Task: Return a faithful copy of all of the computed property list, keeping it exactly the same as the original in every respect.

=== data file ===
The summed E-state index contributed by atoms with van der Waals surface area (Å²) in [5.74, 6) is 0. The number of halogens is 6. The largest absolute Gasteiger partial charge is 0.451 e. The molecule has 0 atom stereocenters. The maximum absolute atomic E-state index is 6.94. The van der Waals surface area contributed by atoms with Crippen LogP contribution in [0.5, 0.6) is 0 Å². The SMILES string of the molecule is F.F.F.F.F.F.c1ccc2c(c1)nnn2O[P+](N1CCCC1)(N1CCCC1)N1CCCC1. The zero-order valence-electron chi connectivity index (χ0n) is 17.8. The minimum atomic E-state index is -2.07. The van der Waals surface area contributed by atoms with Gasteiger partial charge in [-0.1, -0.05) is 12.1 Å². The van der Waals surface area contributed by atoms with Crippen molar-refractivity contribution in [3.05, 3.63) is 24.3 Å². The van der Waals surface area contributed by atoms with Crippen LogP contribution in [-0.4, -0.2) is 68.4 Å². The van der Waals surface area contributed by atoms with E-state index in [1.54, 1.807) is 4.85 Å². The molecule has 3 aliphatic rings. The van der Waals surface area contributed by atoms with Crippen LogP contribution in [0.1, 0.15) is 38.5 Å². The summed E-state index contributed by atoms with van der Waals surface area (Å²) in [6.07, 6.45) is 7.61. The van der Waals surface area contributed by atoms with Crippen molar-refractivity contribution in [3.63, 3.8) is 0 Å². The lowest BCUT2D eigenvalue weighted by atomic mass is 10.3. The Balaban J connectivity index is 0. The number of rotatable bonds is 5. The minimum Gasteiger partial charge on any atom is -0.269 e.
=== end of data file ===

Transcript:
The summed E-state index contributed by atoms with van der Waals surface area (Å²) in [5.74, 6) is 0. The number of halogens is 6. The largest absolute Gasteiger partial charge is 0.451 e. The molecule has 0 atom stereocenters. The maximum absolute atomic E-state index is 6.94. The van der Waals surface area contributed by atoms with Crippen LogP contribution in [0.5, 0.6) is 0 Å². The SMILES string of the molecule is F.F.F.F.F.F.c1ccc2c(c1)nnn2O[P+](N1CCCC1)(N1CCCC1)N1CCCC1. The zero-order valence-electron chi connectivity index (χ0n) is 17.8. The minimum atomic E-state index is -2.07. The van der Waals surface area contributed by atoms with Gasteiger partial charge in [-0.1, -0.05) is 12.1 Å². The van der Waals surface area contributed by atoms with Crippen molar-refractivity contribution in [3.05, 3.63) is 24.3 Å². The van der Waals surface area contributed by atoms with Crippen LogP contribution in [-0.4, -0.2) is 68.4 Å². The van der Waals surface area contributed by atoms with E-state index in [1.54, 1.807) is 4.85 Å². The molecule has 3 aliphatic rings. The van der Waals surface area contributed by atoms with Crippen LogP contribution in [0.1, 0.15) is 38.5 Å². The summed E-state index contributed by atoms with van der Waals surface area (Å²) in [6.07, 6.45) is 7.61. The van der Waals surface area contributed by atoms with Crippen molar-refractivity contribution in [3.63, 3.8) is 0 Å². The lowest BCUT2D eigenvalue weighted by atomic mass is 10.3. The Balaban J connectivity index is 0. The number of rotatable bonds is 5. The minimum Gasteiger partial charge on any atom is -0.269 e.